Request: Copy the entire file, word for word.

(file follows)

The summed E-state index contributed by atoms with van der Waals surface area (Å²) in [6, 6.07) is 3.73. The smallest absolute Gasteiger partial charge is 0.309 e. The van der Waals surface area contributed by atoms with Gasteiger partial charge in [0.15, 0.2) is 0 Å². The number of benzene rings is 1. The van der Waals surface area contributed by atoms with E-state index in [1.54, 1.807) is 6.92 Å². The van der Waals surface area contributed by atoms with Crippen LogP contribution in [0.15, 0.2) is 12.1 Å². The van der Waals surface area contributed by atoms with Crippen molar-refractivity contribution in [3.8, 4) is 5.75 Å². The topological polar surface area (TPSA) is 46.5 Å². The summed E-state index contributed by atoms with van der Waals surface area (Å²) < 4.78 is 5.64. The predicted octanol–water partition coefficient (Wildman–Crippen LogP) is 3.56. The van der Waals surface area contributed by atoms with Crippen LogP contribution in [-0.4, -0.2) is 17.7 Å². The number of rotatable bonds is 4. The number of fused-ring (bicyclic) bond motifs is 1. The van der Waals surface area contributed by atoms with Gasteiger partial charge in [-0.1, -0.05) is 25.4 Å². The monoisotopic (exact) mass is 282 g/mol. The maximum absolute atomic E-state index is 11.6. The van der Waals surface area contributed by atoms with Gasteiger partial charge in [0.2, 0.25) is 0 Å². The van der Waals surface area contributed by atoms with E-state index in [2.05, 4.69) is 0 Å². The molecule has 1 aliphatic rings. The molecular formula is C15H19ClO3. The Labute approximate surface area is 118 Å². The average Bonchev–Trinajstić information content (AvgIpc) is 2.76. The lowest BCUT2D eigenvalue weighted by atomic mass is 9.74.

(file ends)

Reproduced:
The summed E-state index contributed by atoms with van der Waals surface area (Å²) in [6, 6.07) is 3.73. The smallest absolute Gasteiger partial charge is 0.309 e. The van der Waals surface area contributed by atoms with Gasteiger partial charge in [0.15, 0.2) is 0 Å². The number of benzene rings is 1. The van der Waals surface area contributed by atoms with E-state index in [1.54, 1.807) is 6.92 Å². The van der Waals surface area contributed by atoms with Crippen LogP contribution in [0.15, 0.2) is 12.1 Å². The van der Waals surface area contributed by atoms with Crippen molar-refractivity contribution in [3.8, 4) is 5.75 Å². The topological polar surface area (TPSA) is 46.5 Å². The summed E-state index contributed by atoms with van der Waals surface area (Å²) < 4.78 is 5.64. The predicted octanol–water partition coefficient (Wildman–Crippen LogP) is 3.56. The van der Waals surface area contributed by atoms with Crippen LogP contribution in [-0.4, -0.2) is 17.7 Å². The number of rotatable bonds is 4. The number of fused-ring (bicyclic) bond motifs is 1. The van der Waals surface area contributed by atoms with Gasteiger partial charge in [-0.1, -0.05) is 25.4 Å². The monoisotopic (exact) mass is 282 g/mol. The maximum absolute atomic E-state index is 11.6. The van der Waals surface area contributed by atoms with Gasteiger partial charge in [0.2, 0.25) is 0 Å². The van der Waals surface area contributed by atoms with E-state index in [2.05, 4.69) is 0 Å². The molecule has 1 aliphatic rings. The molecular formula is C15H19ClO3. The Labute approximate surface area is 118 Å². The average Bonchev–Trinajstić information content (AvgIpc) is 2.76. The lowest BCUT2D eigenvalue weighted by atomic mass is 9.74.